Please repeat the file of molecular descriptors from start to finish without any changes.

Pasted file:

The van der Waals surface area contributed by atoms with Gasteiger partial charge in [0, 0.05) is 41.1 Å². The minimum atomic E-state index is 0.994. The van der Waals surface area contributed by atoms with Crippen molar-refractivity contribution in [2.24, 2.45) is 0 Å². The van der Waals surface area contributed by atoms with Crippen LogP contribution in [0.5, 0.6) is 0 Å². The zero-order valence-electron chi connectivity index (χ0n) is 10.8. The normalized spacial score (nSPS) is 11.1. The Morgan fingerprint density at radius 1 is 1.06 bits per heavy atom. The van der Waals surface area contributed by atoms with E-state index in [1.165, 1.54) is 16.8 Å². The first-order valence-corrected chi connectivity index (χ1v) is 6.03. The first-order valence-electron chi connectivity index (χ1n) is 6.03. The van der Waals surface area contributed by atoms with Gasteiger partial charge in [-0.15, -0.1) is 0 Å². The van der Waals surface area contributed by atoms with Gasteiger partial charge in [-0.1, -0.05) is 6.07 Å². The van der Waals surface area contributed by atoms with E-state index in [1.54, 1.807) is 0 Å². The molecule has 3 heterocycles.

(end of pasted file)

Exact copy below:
The van der Waals surface area contributed by atoms with Gasteiger partial charge in [0, 0.05) is 41.1 Å². The minimum atomic E-state index is 0.994. The van der Waals surface area contributed by atoms with Crippen molar-refractivity contribution in [2.24, 2.45) is 0 Å². The van der Waals surface area contributed by atoms with Crippen LogP contribution in [0.5, 0.6) is 0 Å². The zero-order valence-electron chi connectivity index (χ0n) is 10.8. The normalized spacial score (nSPS) is 11.1. The Morgan fingerprint density at radius 1 is 1.06 bits per heavy atom. The van der Waals surface area contributed by atoms with E-state index in [1.165, 1.54) is 16.8 Å². The first-order valence-corrected chi connectivity index (χ1v) is 6.03. The first-order valence-electron chi connectivity index (χ1n) is 6.03. The van der Waals surface area contributed by atoms with Gasteiger partial charge in [-0.15, -0.1) is 0 Å². The van der Waals surface area contributed by atoms with Gasteiger partial charge in [-0.1, -0.05) is 6.07 Å². The van der Waals surface area contributed by atoms with E-state index in [1.54, 1.807) is 0 Å². The molecule has 3 heterocycles.